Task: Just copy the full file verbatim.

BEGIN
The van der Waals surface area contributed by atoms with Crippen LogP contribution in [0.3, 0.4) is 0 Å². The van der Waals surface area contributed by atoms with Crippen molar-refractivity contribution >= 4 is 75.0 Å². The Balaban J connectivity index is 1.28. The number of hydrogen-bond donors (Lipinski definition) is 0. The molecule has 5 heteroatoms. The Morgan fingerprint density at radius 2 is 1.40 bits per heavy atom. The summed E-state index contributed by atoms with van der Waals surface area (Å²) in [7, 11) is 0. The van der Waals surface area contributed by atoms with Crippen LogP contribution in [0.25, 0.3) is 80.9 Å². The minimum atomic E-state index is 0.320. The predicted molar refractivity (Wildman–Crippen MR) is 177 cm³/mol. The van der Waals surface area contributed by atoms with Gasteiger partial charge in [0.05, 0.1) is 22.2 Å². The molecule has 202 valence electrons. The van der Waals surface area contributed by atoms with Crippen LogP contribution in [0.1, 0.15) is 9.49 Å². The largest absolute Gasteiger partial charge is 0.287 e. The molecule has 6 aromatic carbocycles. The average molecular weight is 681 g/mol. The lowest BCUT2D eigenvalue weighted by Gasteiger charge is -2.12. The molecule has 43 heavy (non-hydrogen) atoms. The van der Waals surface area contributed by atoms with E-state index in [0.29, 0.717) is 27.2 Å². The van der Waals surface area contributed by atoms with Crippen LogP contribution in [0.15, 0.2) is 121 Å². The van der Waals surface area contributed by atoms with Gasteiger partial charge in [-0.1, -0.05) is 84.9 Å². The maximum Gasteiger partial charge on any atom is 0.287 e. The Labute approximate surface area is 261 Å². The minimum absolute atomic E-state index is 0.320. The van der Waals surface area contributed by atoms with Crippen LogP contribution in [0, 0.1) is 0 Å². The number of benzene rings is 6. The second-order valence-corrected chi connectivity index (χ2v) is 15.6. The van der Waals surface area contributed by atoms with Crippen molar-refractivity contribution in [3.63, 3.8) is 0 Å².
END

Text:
The van der Waals surface area contributed by atoms with Crippen LogP contribution in [0.3, 0.4) is 0 Å². The van der Waals surface area contributed by atoms with Crippen molar-refractivity contribution >= 4 is 75.0 Å². The Balaban J connectivity index is 1.28. The number of hydrogen-bond donors (Lipinski definition) is 0. The molecule has 5 heteroatoms. The Morgan fingerprint density at radius 2 is 1.40 bits per heavy atom. The summed E-state index contributed by atoms with van der Waals surface area (Å²) in [7, 11) is 0. The van der Waals surface area contributed by atoms with Crippen LogP contribution in [0.25, 0.3) is 80.9 Å². The minimum atomic E-state index is 0.320. The predicted molar refractivity (Wildman–Crippen MR) is 177 cm³/mol. The van der Waals surface area contributed by atoms with Gasteiger partial charge in [0.05, 0.1) is 22.2 Å². The molecule has 202 valence electrons. The van der Waals surface area contributed by atoms with Crippen LogP contribution in [0.1, 0.15) is 9.49 Å². The largest absolute Gasteiger partial charge is 0.287 e. The molecule has 6 aromatic carbocycles. The average molecular weight is 681 g/mol. The lowest BCUT2D eigenvalue weighted by Gasteiger charge is -2.12. The molecule has 43 heavy (non-hydrogen) atoms. The van der Waals surface area contributed by atoms with E-state index in [0.29, 0.717) is 27.2 Å². The van der Waals surface area contributed by atoms with Crippen LogP contribution in [0.15, 0.2) is 121 Å². The van der Waals surface area contributed by atoms with Gasteiger partial charge in [-0.1, -0.05) is 84.9 Å². The maximum Gasteiger partial charge on any atom is 0.287 e. The Labute approximate surface area is 261 Å². The minimum absolute atomic E-state index is 0.320. The van der Waals surface area contributed by atoms with Crippen LogP contribution in [0, 0.1) is 0 Å². The number of benzene rings is 6. The second-order valence-corrected chi connectivity index (χ2v) is 15.6. The van der Waals surface area contributed by atoms with Crippen molar-refractivity contribution in [3.63, 3.8) is 0 Å².